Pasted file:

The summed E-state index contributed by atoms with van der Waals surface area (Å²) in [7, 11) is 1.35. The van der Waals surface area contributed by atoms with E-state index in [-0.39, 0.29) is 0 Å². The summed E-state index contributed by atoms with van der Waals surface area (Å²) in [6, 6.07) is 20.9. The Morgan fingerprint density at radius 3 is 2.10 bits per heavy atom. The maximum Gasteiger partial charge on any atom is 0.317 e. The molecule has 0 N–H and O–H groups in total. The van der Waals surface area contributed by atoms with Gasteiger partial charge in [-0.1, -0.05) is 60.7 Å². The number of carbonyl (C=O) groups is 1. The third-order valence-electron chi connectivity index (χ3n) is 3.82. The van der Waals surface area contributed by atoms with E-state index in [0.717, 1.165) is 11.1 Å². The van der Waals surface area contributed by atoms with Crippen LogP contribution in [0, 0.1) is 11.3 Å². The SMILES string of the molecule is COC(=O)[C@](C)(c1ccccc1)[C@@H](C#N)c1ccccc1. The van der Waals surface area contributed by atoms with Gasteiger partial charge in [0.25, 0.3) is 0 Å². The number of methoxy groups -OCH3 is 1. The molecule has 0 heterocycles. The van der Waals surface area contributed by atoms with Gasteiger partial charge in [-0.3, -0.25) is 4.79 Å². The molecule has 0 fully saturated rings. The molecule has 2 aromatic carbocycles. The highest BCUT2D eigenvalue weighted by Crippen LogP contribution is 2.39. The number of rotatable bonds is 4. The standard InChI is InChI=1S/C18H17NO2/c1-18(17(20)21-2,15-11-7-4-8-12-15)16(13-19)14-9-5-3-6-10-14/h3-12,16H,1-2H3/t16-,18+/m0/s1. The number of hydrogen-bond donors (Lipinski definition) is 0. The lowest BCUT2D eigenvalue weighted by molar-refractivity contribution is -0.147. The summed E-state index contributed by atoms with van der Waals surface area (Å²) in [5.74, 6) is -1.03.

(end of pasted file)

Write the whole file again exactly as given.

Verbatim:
The summed E-state index contributed by atoms with van der Waals surface area (Å²) in [7, 11) is 1.35. The van der Waals surface area contributed by atoms with E-state index in [-0.39, 0.29) is 0 Å². The summed E-state index contributed by atoms with van der Waals surface area (Å²) in [6, 6.07) is 20.9. The Morgan fingerprint density at radius 3 is 2.10 bits per heavy atom. The maximum Gasteiger partial charge on any atom is 0.317 e. The molecule has 0 N–H and O–H groups in total. The van der Waals surface area contributed by atoms with Gasteiger partial charge in [-0.1, -0.05) is 60.7 Å². The number of carbonyl (C=O) groups is 1. The third-order valence-electron chi connectivity index (χ3n) is 3.82. The van der Waals surface area contributed by atoms with E-state index in [0.717, 1.165) is 11.1 Å². The van der Waals surface area contributed by atoms with Crippen LogP contribution in [0, 0.1) is 11.3 Å². The SMILES string of the molecule is COC(=O)[C@](C)(c1ccccc1)[C@@H](C#N)c1ccccc1. The van der Waals surface area contributed by atoms with Gasteiger partial charge in [0.25, 0.3) is 0 Å². The number of methoxy groups -OCH3 is 1. The molecule has 0 heterocycles. The van der Waals surface area contributed by atoms with Gasteiger partial charge in [-0.3, -0.25) is 4.79 Å². The molecule has 0 fully saturated rings. The molecule has 2 aromatic carbocycles. The highest BCUT2D eigenvalue weighted by Crippen LogP contribution is 2.39. The number of rotatable bonds is 4. The standard InChI is InChI=1S/C18H17NO2/c1-18(17(20)21-2,15-11-7-4-8-12-15)16(13-19)14-9-5-3-6-10-14/h3-12,16H,1-2H3/t16-,18+/m0/s1. The number of hydrogen-bond donors (Lipinski definition) is 0. The lowest BCUT2D eigenvalue weighted by molar-refractivity contribution is -0.147. The summed E-state index contributed by atoms with van der Waals surface area (Å²) in [5.74, 6) is -1.03.